After well over a year of preparation, it is apparent that settlement simply is not going to happen, at least not before some portion of the case is tried. Opposing counsel either wants to upgrade to the latest, greatest Gulf Stream or purchase a third home - this one in Boca Raton - and is counting on your company to help with the financing. So, how best to try the case in order to achieve the best possible result?

Of course, there is no single answer to this "question." The best I can do is offer thoughts about my (general) approach, which (on occasion) has met with unexpected success. (Success having many different definitions in "hell hole" venues). For purposes of this brief reflection, we assume that the judge is not so beholden to opposing counsel that the fix quite simply is in. (In such court/opposing lawyer scenarios the company is left with little choice but to "try the case for appeal" - a truly unsavory, if necessary, notion.

  1. Voir dire: The "usual" approach is to have local counsel handle this, because he/she supposedly will know the personalities in the venue and be sympathetic with them. I respectfully disagree. Lead out of town should voir dire the jury, because that is the best chance to establish at establishing that he or she can "talk" to the locals, more importantly, will "listen" to the locals and most importantly, is a credible, decent person.
  2. Opening statement. I strongly favor having local counsel handle this portion of the trial. This is the first "formal" part of the proceedings and the jury will see it as quite important. Having the local lawyer make the presentation should erase any doubts in most jurors minds that the local lawyer is just on board for show. Additionally, it can be very persuasive with jurors in difficult venues, if a lawyer from their area passionately and credibly states that he or she believes in the righteousness of the company's case.
  3. Fact Witnesses and "local" experts during plaintiff's case in chief: A division of labor is in order here. A general rule of thumb that seems to get results is to have the company's out-of-town lawyer take the few truly critical witnesses from this group (i.e., the plaintiff or his/her parent(s), any local accident investigator, etc.) and have the local lawyer handle all or most of the others from the community, who take the stand.
  4. The company representative (and other employees) - whether called in plaintiff's case-in-chief or the company's). While a great deal of attorney and witness preparation will be necessary, I strongly favor having the local lawyer question these witnesses. If the jury has shown affinity for that lawyer, for him or her to "sponsor" employee witnesses can be very beneficial to the outcome of the trial.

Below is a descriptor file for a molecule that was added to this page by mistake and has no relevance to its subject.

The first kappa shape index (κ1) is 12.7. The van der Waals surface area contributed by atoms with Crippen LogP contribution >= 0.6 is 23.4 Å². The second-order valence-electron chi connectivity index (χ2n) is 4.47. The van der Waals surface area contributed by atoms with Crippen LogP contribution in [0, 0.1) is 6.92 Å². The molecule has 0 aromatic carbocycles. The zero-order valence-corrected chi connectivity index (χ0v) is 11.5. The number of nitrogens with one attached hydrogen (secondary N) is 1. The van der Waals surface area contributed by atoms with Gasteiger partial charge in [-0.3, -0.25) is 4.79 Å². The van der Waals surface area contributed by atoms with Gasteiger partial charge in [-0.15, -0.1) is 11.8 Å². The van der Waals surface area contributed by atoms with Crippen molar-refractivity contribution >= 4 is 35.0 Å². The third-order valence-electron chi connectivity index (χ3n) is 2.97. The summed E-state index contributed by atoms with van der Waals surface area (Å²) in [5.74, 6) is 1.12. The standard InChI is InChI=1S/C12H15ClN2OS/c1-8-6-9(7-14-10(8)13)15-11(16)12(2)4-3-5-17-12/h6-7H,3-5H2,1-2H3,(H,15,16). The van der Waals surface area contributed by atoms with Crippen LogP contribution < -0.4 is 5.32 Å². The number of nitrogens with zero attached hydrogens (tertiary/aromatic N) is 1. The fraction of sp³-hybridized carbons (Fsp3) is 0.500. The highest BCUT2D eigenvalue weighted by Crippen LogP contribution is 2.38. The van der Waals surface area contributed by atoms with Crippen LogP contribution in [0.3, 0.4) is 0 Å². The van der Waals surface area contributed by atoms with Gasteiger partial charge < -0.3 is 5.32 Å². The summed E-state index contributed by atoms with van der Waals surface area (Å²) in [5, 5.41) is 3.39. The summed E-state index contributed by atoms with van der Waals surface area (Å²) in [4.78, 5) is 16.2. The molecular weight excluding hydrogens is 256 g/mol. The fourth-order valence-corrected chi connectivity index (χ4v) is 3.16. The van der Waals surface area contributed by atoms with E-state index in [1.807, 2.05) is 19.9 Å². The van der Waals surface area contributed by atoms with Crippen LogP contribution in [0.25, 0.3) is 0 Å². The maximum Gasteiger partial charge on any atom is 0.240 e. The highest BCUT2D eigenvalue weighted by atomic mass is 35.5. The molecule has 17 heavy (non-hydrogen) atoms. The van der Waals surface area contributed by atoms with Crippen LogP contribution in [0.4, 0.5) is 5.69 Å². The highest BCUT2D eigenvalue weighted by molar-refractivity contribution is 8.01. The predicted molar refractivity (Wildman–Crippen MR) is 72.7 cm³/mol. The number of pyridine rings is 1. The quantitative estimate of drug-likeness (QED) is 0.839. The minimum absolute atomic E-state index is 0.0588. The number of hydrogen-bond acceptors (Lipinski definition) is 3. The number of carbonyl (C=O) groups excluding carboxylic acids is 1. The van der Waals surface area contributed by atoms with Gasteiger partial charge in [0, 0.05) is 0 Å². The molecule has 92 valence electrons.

5. Plaintiff's liability experts: Cross examination of these characters most often is best handled by the lawyer with the most experience with the product at issue and/or who has previous experience with the expert(s) on the stand. The reasons for this are obvious.
  6. The company's case in chief. In most trials, but perhaps particularly those in difficult venues, less is more (or at least should be). If the sense of the defense team at the close of the plaintiff's case is that substantial proof needs to be presented, trouble looms, and to think that a parade of defense witnesses can save the day is probably wishful thinking. In my experience, successful results in most product liability cases (and, indeed, tort cases as a whole) even in challenging venues - are achieved through effective cross examination during the plaintiff's case. If "that" has not occurred, it probably is time for the company's team to try and cut losses.
  7. Closing argument: I go with general approach here - having the lead attorney, who has historically represented the company, close the case. However, no case - and especially those in challenging venues - should be tried wearing blinders. If for whatever reason, the jury appears to have bonded more with the local attorney, it may be wise to put national, regional or whatever counsel's ego aside and have his or her co-counsel from the area conclude the case.

There is So Much More to Cover
Space constraints require the foregoing to be superficial, although hopefully, somewhat instructive. Not addressed above are approaches to discovery, motion practice, demeanor in the pre-trial stage, the situation when the insurance company is calling the shots, and other issues. Perhaps some day, a second writing will be in order.

In the meantime, let us close on this note. Suits in hell hole venues differ in several, although not all, respects from those on level playing fields. An effective, forceful team approach - and the containment of egos - are critical. A good degree of fearlessness - not to be confused with foolhardiness - is essential. Plaintiffs' counsel must be convinced that the company will try the case and the company must be willing to try the case to a verdict, if necessary. Short of that, the most likely outcome will be a settlement that is probably as distasteful as any adverse verdict.

Article By:
David Olson, Partner
Frilot LLC